According to the Canadian Internet Registration Authority’s (CIRA) latest Internet Performance Test, the data shows an ongoing urban-rural divide when it comes to internet speeds, especially during the first five months of COVID-19.
The CIRA says for the month of July, “median download speeds received by rural Canadians was roughly 10 times slower than those experienced by their urban counterparts.” Urban internet speeds have continued to “steadily improve” and outpace those in rural areas since the beginning of the pandemic.
“The COVID-19 pandemic has put Canada’s reliance on high-quality broadband into sharp relief, and, unfortunately, today’s data shows that rural internet users are falling behind in terms of speed and quality. We eagerly await the first funding announcements from the government’s Universal Broadband Fund and the CRTC’s Broadband Fund. We urge the federal government, CRTC, and local levels of government to expedite the rollout of broadband funding to help ensure all Canadians have access to faster internet as soon as possible,” said Byron Holland, CIRA’s president and CEO in an issued statement.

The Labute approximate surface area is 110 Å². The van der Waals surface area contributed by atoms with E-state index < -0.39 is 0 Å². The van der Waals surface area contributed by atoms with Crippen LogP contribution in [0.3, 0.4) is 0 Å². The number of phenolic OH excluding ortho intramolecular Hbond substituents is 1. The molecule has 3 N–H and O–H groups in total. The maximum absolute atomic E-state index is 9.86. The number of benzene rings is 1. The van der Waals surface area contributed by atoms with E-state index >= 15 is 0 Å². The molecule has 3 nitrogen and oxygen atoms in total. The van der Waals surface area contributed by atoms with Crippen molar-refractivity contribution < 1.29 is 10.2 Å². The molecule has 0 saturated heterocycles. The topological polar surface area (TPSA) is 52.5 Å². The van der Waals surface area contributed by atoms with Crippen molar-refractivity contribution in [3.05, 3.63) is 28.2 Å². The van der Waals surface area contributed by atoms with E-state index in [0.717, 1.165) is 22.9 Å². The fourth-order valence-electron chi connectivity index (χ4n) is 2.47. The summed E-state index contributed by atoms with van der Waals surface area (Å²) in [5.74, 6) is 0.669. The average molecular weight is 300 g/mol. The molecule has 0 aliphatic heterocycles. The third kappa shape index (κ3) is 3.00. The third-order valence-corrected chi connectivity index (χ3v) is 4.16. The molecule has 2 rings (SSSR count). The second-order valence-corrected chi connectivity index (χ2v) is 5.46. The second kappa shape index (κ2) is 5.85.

Between March and July, CIRA data shows urban internet users saw average download speed increases of roughly 25 Mbps, while rural speeds did not see the same increase.
In July, rural download speeds were clocked at a paltry 5.62 Mbps, versus 51.54 Mbps in urban Canada, a ten times difference.
Rural users also see upload speeds that are “consistently 10 times slower than urban speeds, on average,” says the CIRA, and have since been falling since COVID-19 began.
The CIRA says its findings were based on tests between May 2019 and July 2020, from 130,794 urban tests and 56,982 rural tests.